Today marks the beginning of the 16 Days of Activism Against Gender-based Violence Campaign. To commemorate, we’ll publish a profile of each of our project directors and members for every day of the campaign.
Our first interview is with project co-director Johanna Stiebert, Associate Professor of Biblical Studies at the University of Leeds.
Tell us about yourself: who are you and what do you do?
My name is Johanna Stiebert and I research and teach on the Hebrew Bible at the University of Leeds. I became an academic because I failed to make a career in human rights journalism and activism, which was my first quest.
What’s your involvement with The Shiloh Project?
The Shiloh Project grew out of a conversation with two friends who are also colleagues, Katie Edwards and Caroline Blyth. Katie teaches biblical studies at the University of Sheffield and Caroline at the University of Auckland, in my native New Zealand. Katie is also Director of the Sheffield Institute for Interdisciplinary Biblical Studies, which, thanks in large part to her leadership, has a strong track-record in organising innovative and activist events focused around things biblical, and Caroline’s publications and teaching have a strong focus on feminist approaches, as well as on LGBTQI rights. Working with them is not only fun, it makes work meaningful.
Katie and Caroline, together with Emily Colgan, were already working on editing a multi-volume collection (forthcoming with Palgrave MacMillan) of papers on religion and rape culture. We decided to hold a workshop in Leeds, which was attended by several more inspiring scholars – Nechama Hadari, Emma Nagouse, Valerie Hobbs and Jessica Keady – and it was there that we decided to launch The Shiloh Project and its blog, to create a forum and resource on religion, the Bible and rape culture. Since the launch, corresponding with contributors and readers and preparing posts for the blog has been one of my favourite work activities.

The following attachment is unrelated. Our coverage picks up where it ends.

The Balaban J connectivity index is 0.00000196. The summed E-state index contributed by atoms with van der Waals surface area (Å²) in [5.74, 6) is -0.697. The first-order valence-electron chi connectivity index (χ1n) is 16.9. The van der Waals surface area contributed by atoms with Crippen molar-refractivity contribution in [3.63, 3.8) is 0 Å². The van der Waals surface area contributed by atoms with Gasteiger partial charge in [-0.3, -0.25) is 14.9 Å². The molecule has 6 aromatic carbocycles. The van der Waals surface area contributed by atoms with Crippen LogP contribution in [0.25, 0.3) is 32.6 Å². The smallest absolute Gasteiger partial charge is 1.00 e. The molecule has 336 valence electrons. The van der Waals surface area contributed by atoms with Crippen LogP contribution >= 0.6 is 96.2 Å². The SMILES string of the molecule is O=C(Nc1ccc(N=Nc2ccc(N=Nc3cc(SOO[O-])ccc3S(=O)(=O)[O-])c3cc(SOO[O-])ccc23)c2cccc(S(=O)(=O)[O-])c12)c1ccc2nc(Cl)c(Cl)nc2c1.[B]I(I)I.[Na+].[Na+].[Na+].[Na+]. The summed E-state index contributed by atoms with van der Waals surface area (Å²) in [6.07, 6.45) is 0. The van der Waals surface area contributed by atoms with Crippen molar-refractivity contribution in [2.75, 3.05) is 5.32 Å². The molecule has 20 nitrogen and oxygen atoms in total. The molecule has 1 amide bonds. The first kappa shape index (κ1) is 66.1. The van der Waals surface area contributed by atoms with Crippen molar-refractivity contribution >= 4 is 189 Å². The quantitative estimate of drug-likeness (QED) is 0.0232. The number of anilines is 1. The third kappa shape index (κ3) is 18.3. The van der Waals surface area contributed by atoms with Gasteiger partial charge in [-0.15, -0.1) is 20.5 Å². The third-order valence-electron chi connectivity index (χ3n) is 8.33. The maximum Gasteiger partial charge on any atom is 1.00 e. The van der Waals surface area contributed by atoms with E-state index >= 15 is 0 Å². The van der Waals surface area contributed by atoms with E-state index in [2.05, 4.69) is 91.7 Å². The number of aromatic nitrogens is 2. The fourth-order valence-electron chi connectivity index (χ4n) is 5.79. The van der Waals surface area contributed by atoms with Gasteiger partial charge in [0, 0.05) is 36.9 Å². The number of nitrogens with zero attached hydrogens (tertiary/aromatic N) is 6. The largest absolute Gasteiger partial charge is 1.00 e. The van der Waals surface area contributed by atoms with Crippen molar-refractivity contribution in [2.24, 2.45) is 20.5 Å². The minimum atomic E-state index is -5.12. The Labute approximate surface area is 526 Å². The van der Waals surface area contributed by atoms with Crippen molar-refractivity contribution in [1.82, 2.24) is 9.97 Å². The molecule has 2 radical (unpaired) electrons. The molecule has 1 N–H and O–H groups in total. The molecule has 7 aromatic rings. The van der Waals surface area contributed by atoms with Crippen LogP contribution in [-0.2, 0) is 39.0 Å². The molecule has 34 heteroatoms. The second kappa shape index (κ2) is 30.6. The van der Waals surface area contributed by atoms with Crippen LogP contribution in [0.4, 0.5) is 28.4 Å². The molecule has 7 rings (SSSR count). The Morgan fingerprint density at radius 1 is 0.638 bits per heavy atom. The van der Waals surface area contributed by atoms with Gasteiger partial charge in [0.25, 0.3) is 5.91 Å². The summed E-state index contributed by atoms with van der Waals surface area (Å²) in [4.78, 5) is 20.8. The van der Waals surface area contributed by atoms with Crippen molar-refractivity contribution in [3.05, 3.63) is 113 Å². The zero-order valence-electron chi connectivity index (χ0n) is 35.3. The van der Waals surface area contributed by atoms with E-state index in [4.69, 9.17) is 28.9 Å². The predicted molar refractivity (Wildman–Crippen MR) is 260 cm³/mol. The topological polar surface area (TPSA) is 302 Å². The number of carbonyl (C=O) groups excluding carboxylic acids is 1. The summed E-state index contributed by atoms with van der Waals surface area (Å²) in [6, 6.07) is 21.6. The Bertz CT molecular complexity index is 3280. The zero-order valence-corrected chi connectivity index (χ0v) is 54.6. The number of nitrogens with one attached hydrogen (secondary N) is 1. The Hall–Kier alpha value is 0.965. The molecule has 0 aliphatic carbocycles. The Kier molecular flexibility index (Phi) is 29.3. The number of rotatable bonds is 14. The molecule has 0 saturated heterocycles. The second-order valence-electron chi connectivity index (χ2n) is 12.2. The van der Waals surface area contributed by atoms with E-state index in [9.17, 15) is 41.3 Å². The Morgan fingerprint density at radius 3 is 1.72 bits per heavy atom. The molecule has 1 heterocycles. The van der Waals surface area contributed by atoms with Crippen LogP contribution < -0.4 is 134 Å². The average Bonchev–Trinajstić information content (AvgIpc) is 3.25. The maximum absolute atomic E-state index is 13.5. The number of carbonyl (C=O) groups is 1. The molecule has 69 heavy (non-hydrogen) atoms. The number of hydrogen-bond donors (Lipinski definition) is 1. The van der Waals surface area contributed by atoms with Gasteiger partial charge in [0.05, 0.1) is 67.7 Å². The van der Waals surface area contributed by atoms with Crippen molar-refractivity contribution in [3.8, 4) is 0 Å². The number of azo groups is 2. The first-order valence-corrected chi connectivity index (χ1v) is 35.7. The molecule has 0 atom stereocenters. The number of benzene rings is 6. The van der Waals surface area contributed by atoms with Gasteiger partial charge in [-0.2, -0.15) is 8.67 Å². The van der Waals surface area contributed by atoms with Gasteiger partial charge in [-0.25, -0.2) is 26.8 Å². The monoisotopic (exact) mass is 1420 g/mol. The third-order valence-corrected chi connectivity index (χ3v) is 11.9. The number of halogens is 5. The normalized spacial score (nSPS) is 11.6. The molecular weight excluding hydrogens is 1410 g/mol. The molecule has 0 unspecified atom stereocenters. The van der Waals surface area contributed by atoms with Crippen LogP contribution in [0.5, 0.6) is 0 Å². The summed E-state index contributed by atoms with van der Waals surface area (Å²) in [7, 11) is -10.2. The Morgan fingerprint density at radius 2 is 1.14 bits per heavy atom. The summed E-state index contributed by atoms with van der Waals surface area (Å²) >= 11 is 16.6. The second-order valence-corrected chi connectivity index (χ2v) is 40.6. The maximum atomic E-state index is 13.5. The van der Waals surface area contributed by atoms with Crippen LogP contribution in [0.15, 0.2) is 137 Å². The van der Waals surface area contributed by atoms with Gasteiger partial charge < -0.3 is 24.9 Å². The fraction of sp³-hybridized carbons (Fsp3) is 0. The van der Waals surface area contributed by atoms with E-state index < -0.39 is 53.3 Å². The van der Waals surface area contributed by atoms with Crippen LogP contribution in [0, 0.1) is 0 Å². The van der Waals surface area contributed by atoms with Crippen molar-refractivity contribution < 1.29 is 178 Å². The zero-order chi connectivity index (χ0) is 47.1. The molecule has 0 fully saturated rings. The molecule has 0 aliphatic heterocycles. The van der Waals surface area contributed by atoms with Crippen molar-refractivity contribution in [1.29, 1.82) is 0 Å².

How does The Shiloh Project relate to your work?
It relates to my work in a number of ways. First, I have a long-standing interest in the topic of gender-based violence and the Bible. In my PhD dissertation already, I focused quite a lot of attention on the woman metaphor in Ezekiel 16 and 23. In these chapters the relationship between Israel’s God and Israel, or Judah, or Jerusalem, is depicted in terms of sexually promiscuous females (i.e. disobedient, abhorrent Israel) and violent men who ‘sort them out’ (i.e. God and the men who do his bidding). It’s appalling stuff.
Since then I have worked also on the image of the abused woman and man in Lamentations, on father-daughter relationships and, most recently, on the topic of incest and the Hebrew Bible. All of these have revolved around gender and power relations. I have also contributed a chapter to the rape-culture volumes, edited by Caroline Blyth, Emily Colgan and Katie Edwards, on the motif of the eroticized sister and rape in both the Hebrew Bible and contemporary popular culture.
But it’s also more personal than just about my research, which has been primarily focused on antiquity. I am well conscious that sexualized violence is multi-dimensional and ever-present. Not only are there constant revelations of sexual violence against boys, girls, women and men – be it in the context of on-street grooming in Rotherham or Rochdale, or in football coaching, be it sex-trafficking of women from Eastern Europe, or scandals erupting in Hollywood or Westminster, or revelations from public schools, children’s homes, universities or the church. I also have children aged eleven and nine and am frequently startled at the disturbing sexualized language and images they encounter (and then ask difficult questions about) – in instagram posts or mainstreamed music videos.